How the police detect illegal activity is they patrol the link on these file sharing programs.  The police do not need a warrant to watch people sharing files back and forth because those people are engaged in public sharing of information and those that go on the file sharing programs are giving up their right to be secure from others peaking in.  The police watch these exchanges and view what is being downloaded.  The police know what titles may have objectionable material even before the person downloading same would know.  If it is one of the titles that the police are aware of and they see a computer downloading that information, the police take note of the IP address of that connection.  The police then, with the information they have, get a search warrant for that address.  Many times the police agency that is getting this warrant might be in a completely different state or might be employed with the federal government.  They prepare the subpoena in their jurisdiction, send it to the internet provider, and the internet provider then tells the law enforcement agency who the subscriber of that internet address is and where they are located.  That police agency then calls the local police agency and a warrant is produced locally based on that information.  The police in that jurisdiction then show up at your door, knock on your door and if you are not home, bust through the door and seize all of your items under color of the law.  They then will do a search of the computers.  Sometimes they find the files right away or sometimes they have to send the files to the State Crime Lab in Madison to have their experts look for items.  This is where things get even more dicey.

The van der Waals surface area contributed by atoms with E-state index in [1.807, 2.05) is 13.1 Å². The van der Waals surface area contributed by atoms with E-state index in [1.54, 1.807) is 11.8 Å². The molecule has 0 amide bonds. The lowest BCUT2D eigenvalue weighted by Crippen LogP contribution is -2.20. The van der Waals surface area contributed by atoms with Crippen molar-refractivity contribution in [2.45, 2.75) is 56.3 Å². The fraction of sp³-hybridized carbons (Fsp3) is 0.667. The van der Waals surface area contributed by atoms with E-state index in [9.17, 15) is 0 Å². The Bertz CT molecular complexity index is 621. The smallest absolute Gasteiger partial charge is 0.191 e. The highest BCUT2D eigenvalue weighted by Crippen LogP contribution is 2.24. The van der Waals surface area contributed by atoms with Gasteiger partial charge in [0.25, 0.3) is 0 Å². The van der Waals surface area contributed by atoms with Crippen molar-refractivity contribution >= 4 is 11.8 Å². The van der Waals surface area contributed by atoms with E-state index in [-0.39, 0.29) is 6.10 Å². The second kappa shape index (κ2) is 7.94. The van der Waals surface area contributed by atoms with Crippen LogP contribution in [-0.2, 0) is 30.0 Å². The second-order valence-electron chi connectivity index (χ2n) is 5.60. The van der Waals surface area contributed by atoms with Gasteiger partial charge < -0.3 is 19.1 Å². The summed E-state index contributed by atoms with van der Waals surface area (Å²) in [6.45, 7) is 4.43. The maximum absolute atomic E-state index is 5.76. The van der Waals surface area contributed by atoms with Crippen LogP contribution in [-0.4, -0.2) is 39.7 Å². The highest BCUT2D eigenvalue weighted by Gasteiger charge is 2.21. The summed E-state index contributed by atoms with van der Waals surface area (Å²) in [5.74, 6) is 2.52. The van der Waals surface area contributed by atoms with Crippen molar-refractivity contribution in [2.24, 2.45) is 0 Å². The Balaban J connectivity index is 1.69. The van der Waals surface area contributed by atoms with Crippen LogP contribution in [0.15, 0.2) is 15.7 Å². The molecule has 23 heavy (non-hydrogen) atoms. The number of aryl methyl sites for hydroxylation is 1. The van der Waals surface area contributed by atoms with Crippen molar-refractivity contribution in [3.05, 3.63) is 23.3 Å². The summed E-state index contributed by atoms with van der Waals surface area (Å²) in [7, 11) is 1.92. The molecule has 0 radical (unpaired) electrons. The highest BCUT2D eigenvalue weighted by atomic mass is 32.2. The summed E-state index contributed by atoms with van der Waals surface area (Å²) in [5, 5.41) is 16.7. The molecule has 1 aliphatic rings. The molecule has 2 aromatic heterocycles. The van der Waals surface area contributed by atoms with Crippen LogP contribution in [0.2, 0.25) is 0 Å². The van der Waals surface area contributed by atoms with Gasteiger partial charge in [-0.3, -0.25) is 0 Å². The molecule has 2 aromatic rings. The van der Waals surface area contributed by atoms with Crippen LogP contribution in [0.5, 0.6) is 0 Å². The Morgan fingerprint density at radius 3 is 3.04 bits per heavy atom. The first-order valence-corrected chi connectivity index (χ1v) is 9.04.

If your son accidentally downloaded something and started watching it and saw that it was offensive, he may have erased it.  Many people think that you can erase things from your computer and it is gone forever.  However, when a file gets erased, it goes to unallocated space.  That item remains on your computer until such time in the future that that space is needed.  Once that space is needed, the material is then overwritten.  However, until that file is overwritten, it is still visible to people at the crime lab that know how to extract these details.  Simply possessing the item, even after deleting it, still leaves one facing criminal charges.  As set forth above, the criminal charges have penalties that are quite severe.  In addition, it also has other long lasting consequences (like inclusion on the Sexual Offender Registry for a period of 15 years).  Once someone gets convicted, serves their sentence and spends 15 years as a registered sex offender, their chance for school, meaningful employment, and even decent housing is ruined.   Their chance to find people that they may want to date, have a family and live a productive life is also compromised.  In some respects, the juvenile would be better robbing a person or selling drugs because the consequences would be less.